align our frontline workers with national competencies strengthen our team leadership and management by focussing on our management

development program develop and implement frameworks to promote the

Corporation’s critical corporate skills such as project

management; contract

management; asset management; risk management; people and IR management; and financial and capital management

develop assessment

methodologies to monitor our progress in these areas In addition, we have strengthened our planning disciplines to streamline the targeting and administration of training programs. We are also promoting a framework of performance assessment and reward. Knowledge management is being progressed through programs to

retain and grow our knowledge base, establishment of forums for sharing of knowledge, and putting in place the mechanisms to encourage employees to update their knowledge and skills. The RIC College was established in April 2002. This provides the Corporation with the facility to train and develop our employees, for the benefit of the Corporation and the individual.

RIC College, Wagga Wagga campus was officially opened in June. Belmore College has recently been vested to RIC. Additional facilities are planned for Dubbo, Orange, Newcastle, Taree, and the Sydney CBD. The establishment of RIC College represents a

fundamental shift from the previous qualification approach to a competency-based approach. It is a requirement of RIC’s new EBA that we provide all employees with a minimum of 10-days training each year. To facilitate this, we have established a centralised training committee comprising of representatives from our Learning and Development staff across the Corporation and union

representatives.

In July 2002, the first full corporate training plan was completed. This comprises an analysis of skill gaps throughout RIC and identifies training and competency

development requirements for all employees.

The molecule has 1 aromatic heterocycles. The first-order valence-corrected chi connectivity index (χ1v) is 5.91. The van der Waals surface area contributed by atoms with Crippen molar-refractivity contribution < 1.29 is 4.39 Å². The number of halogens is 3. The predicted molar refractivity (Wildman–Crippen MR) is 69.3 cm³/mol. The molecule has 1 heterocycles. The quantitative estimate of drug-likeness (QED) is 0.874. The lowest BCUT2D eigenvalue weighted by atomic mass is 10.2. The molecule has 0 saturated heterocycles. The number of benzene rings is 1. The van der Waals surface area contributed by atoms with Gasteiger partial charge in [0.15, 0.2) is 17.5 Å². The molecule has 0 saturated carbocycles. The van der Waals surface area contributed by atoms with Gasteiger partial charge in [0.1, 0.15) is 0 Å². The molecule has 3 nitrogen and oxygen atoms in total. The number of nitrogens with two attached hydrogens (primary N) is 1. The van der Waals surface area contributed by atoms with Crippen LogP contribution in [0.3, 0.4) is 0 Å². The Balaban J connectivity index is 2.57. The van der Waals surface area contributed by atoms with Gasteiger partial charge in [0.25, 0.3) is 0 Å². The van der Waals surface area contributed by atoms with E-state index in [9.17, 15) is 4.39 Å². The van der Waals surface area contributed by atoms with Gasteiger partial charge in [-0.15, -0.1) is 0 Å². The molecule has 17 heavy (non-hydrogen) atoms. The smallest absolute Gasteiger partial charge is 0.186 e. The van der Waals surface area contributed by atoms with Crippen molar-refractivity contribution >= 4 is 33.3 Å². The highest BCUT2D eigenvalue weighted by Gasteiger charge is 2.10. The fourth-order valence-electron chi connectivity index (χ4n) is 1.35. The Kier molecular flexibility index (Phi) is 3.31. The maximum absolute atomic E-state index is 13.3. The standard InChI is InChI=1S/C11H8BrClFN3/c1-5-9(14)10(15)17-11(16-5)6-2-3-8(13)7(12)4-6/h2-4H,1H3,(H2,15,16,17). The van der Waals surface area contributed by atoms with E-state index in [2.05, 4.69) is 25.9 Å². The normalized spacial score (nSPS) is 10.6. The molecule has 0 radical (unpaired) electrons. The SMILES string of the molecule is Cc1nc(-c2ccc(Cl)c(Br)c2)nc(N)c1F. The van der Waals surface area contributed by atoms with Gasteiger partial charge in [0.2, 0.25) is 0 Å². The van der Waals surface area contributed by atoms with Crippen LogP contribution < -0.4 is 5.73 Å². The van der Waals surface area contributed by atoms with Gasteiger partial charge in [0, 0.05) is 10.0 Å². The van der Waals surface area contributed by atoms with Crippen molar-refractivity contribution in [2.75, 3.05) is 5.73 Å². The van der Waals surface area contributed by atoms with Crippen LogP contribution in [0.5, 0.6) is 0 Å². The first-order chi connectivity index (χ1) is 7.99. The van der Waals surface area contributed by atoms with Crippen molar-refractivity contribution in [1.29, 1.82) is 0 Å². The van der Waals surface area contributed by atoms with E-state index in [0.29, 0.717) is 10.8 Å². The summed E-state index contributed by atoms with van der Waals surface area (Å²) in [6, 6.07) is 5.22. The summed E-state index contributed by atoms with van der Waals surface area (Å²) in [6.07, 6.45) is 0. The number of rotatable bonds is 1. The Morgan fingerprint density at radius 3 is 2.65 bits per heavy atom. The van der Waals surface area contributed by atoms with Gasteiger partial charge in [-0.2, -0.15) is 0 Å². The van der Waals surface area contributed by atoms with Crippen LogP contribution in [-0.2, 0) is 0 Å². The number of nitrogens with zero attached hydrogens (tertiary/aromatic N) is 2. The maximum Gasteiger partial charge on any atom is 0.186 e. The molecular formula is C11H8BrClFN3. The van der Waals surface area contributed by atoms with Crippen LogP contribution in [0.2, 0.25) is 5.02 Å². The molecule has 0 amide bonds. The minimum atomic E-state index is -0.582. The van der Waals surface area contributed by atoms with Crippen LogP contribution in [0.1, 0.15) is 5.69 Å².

RIC pursued five strategic People and Performance

goals over the year.

Building

capability

in the RIC workforce to meet

Government objectives.

Providing direction in

workforce planning

to ensure we have the right people in the right

place at the right time.

Proactive

industrial relations

management

to enhance efficiency and effectiveness.

Development of a

culture

that focuses on

effectiveness and efficiency.

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O U R P E O P L E

c o n t i n u e d

Building

a team

An increased emphasis on our graduate program resulted in RIC more than doubling its intake of graduates this year, with 80 participating in our three-year program. In addition there are 50 undergraduate students from various disciplines currently gaining valuable on-the-job training and work experience.

Workforce planning

During the year, the main focus of workforce planning was the filling of RIC’s new structure, development of frameworks for recording data on RIC’s workforce, development of benchmarks to allow analysis of existing and future

workforce needs, and the roll-out of the workforce planning process. The first draft of our Workforce Plan has been completed. Preparation of divisional and business plans is continuing as is separate workforce planning for trade-based streams in infrastructure maintenance. All of these initiatives will result in the completion of the endorsed RIC workforce planning model and process, which will link RIC business planning, budgeting and project planning and enable us to identify critical roles, skills and requirements over the next five years. This plan will play an important role in decisions regarding graduate and apprentice intake and also training initiatives to be implemented.

Under this plan, all key positions in the Corporation will be reviewed on a regular basis in the context of succession analysis

Benchmarking specifications have also been developed for our workforce planning process. This will enable us to compare our programs with various organisations in the private and public sector and to make appropriate modifications and additions to ensure that we are achieving best practice in this area.